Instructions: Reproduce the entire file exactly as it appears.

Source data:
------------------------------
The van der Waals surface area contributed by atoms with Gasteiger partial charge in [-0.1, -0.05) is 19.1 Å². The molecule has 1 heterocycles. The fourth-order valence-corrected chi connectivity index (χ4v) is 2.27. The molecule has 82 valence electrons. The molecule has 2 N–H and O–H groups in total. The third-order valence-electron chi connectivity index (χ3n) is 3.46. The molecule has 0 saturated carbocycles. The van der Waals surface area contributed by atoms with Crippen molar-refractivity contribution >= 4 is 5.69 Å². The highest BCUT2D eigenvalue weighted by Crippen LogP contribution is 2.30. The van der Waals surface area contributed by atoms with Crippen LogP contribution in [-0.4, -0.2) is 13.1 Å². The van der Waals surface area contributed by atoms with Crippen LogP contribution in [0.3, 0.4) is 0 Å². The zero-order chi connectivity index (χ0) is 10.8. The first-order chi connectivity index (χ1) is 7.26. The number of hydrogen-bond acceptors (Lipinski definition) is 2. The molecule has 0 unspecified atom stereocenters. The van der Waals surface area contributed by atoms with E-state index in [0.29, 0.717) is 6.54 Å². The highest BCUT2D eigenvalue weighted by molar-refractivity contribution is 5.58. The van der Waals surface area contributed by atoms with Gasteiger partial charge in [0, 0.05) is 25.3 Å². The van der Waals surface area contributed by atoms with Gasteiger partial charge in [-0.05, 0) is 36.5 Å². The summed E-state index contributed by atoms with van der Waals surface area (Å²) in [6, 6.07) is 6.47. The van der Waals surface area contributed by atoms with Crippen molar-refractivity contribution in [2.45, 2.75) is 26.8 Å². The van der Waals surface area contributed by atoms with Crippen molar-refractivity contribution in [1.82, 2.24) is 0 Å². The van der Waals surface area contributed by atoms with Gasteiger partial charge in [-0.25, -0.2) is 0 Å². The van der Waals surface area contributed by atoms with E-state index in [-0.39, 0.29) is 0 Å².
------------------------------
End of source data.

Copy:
The van der Waals surface area contributed by atoms with Gasteiger partial charge in [-0.1, -0.05) is 19.1 Å². The molecule has 1 heterocycles. The fourth-order valence-corrected chi connectivity index (χ4v) is 2.27. The molecule has 82 valence electrons. The molecule has 2 N–H and O–H groups in total. The third-order valence-electron chi connectivity index (χ3n) is 3.46. The molecule has 0 saturated carbocycles. The van der Waals surface area contributed by atoms with Crippen molar-refractivity contribution >= 4 is 5.69 Å². The highest BCUT2D eigenvalue weighted by Crippen LogP contribution is 2.30. The van der Waals surface area contributed by atoms with Crippen LogP contribution in [-0.4, -0.2) is 13.1 Å². The van der Waals surface area contributed by atoms with Crippen LogP contribution in [0.3, 0.4) is 0 Å². The zero-order chi connectivity index (χ0) is 10.8. The first-order chi connectivity index (χ1) is 7.26. The number of hydrogen-bond acceptors (Lipinski definition) is 2. The molecule has 0 unspecified atom stereocenters. The van der Waals surface area contributed by atoms with E-state index in [0.29, 0.717) is 6.54 Å². The highest BCUT2D eigenvalue weighted by molar-refractivity contribution is 5.58. The van der Waals surface area contributed by atoms with Gasteiger partial charge in [0, 0.05) is 25.3 Å². The van der Waals surface area contributed by atoms with Gasteiger partial charge in [-0.05, 0) is 36.5 Å². The summed E-state index contributed by atoms with van der Waals surface area (Å²) in [6, 6.07) is 6.47. The van der Waals surface area contributed by atoms with Crippen molar-refractivity contribution in [2.45, 2.75) is 26.8 Å². The van der Waals surface area contributed by atoms with Crippen molar-refractivity contribution in [1.82, 2.24) is 0 Å². The van der Waals surface area contributed by atoms with Gasteiger partial charge in [-0.25, -0.2) is 0 Å². The van der Waals surface area contributed by atoms with E-state index in [-0.39, 0.29) is 0 Å².